“‘The transformational legislation provides breakthrough investments and tax credits that will save households money, create millions of jobs and boost energy security – all while helping put the U.S. within striking distance of its 2030 climate goals.’”
That’s an optimistic Ani Dasgupta, president and CEO of the World Resources Institute, commenting recently after U.S. Senate Democrats resurrected an all-but-dead spending bill that included major climate-change action.
Now, that bill, relabeled the Inflation Reduction Act from earlier incarnations as Build Back Better, faces a House vote Friday, where Democrats hold a small majority.
No Senate Republicans voted “yes” for the initiative that also included healthcare provisions and other spending, as GOP senators argued the measure wouldn’t address soaring inflation as advertised, but would sock Americans with higher taxes.
The energy and climate-focused incentives are peppered with rebates and tax credits that will directly impact households, from heat pumps, to appliance efficiency, to solar panels and electric vehicles
Read more: Here’s how the Inflation Reduction Act’s rebates and tax credits for heat pumps and solar can lower your energy bill
And: Thinking about an EV? First-ever $4,000 tax credit for used electric vehicles, and $7,500 for new, nears approval
Comments have poured in from environmental groups, renewable-energy giants, advocacy organizations for lowering energy bills and scores of others who generally embraced congressional progress. Other groups are sticking to their concerns that without a deep basket of energy offerings, including U.S.-drilled oil
and natural gas
the nation remains vulnerable to power moves by Russia, China and the Middle East.
Some environmental groups said there remained too many concessions in the hard-fought legislation, which just a few weeks ago appeared dead in the water before a major compromise was struck with energy-state Democrat Sen. Joe Manchin of West Virginia. It’s true that the rewritten spending bill allows for a major fossil-fuel
But WRI’s Dasgupta owns perhaps the earliest remarks that swelled with big-picture optimism.
He is willing to suggest that the U.S., with these efforts, resumes the course that matches so many of its economic rivals: to halve emissions as soon as 2030. A Joe Biden-led pledge, which is nonbinding, has said the U.S. can hit net zero greenhouse gas emissions by 2050. The European Union, China, Japan and South Korea have all announced ambitious near- and long-term climate targets.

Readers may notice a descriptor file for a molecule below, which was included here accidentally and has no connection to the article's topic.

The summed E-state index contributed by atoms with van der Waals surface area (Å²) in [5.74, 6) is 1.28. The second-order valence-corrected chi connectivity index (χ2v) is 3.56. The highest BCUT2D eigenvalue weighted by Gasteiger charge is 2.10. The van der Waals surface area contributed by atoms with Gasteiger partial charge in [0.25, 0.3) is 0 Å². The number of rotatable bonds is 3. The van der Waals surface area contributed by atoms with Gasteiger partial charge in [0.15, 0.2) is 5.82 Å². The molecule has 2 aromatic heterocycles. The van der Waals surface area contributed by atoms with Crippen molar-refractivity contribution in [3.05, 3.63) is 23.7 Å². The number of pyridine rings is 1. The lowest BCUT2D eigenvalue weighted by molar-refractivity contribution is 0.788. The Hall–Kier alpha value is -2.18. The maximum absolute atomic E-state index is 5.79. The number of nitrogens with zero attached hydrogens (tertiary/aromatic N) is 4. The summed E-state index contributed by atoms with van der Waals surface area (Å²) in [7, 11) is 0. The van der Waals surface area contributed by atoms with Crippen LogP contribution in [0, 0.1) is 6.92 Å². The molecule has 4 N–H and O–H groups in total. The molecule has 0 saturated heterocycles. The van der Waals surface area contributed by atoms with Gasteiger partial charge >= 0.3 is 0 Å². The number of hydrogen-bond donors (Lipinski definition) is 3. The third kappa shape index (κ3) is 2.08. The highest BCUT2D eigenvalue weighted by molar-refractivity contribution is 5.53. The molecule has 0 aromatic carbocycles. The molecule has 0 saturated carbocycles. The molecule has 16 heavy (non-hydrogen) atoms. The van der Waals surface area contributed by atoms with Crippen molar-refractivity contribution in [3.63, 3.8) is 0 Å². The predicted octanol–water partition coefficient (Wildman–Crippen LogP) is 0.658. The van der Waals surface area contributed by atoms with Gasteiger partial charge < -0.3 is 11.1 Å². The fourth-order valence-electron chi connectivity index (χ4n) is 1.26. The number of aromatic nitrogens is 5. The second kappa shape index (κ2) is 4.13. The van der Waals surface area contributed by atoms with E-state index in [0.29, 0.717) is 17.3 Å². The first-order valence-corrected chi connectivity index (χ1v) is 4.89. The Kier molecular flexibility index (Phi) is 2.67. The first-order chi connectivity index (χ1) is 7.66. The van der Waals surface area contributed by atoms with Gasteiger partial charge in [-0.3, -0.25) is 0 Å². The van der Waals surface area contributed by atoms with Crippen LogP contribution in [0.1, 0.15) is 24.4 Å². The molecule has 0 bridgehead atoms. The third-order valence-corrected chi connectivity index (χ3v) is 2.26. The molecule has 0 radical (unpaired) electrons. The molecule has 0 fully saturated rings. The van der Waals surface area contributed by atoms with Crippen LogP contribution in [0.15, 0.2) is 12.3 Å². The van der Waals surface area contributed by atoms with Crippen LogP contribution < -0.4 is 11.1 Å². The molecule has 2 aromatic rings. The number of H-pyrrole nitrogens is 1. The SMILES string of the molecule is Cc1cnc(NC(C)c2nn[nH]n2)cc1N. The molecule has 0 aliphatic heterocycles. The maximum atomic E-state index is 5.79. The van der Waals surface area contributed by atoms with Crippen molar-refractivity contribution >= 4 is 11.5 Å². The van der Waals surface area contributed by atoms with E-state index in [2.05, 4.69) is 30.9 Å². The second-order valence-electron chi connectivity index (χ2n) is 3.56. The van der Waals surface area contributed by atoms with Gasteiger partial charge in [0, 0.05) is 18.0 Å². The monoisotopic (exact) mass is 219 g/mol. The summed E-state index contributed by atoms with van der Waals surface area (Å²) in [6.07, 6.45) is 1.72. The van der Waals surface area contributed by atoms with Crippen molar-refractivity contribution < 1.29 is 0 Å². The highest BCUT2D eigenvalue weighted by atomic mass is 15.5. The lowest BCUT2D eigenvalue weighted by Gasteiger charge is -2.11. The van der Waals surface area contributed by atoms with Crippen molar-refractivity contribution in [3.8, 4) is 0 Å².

Carbon dioxide, methane, and nitrous oxide concentrations are now more abundant in the earth’s atmosphere than any time in the last 800,000 years. These greenhouse gas emissions have increased the greenhouse effect and caused the earth’s surface temperature to rise, the EPA explains.
If simply measuring total emissions, China, the No. 2 economy, is the world’s No. 1 polluter. China generates around 30% of all global emissions, while the U.S., in second place, is responsible for almost 14%. India comes in at third.
However, when taking into account China’s large population, a per-capita measure of emissions moves China well down the list, below the U.S. and major Middle Eastern economies.
Read: China halts U.S. climate-change talks after Pelosi’s Taiwan visit — 5 things to know
Observers have also said the U.S., as host to the deepest financial markets, might also lead when it comes to private-sector solutions for climate change, including leveling the playing field for investors when it comes to reporting climate risk and sustainability initiatives, as the SEC is pushing.
Dasgupta’s WRI is an influential body that has played a role in the U.N.’s Intergovernmental Panel on Climate Change (IPCC), and at major summits, including when the 2015 Paris Climate accord was reached, and last year, when major nations and powerful private-sector interests met in Glasgow.
“Every corner of the country will benefit from this legislation, from farmers planting drought-resistant crops in America’s breadbasket, to new clean manufacturing jobs in the Rustbelt, to clean energy technology production in the South and West,” Dasgupta added.
Dasgupta, and others, made clear they see congressional efforts as only one lever the U.S. must pull if it wants to be among the international leaders bent on holding global warming to no more than 2 degrees Celsius, and ideally, 1.5 degrees.
“This legislation isn’t a panacea for climate change — and no bill ever will be,” he said. “U.S. states, cities and the private sector all need to step up their efforts for the U.S. to fulfill its climate targets and prove to the world that America stands by its word.”
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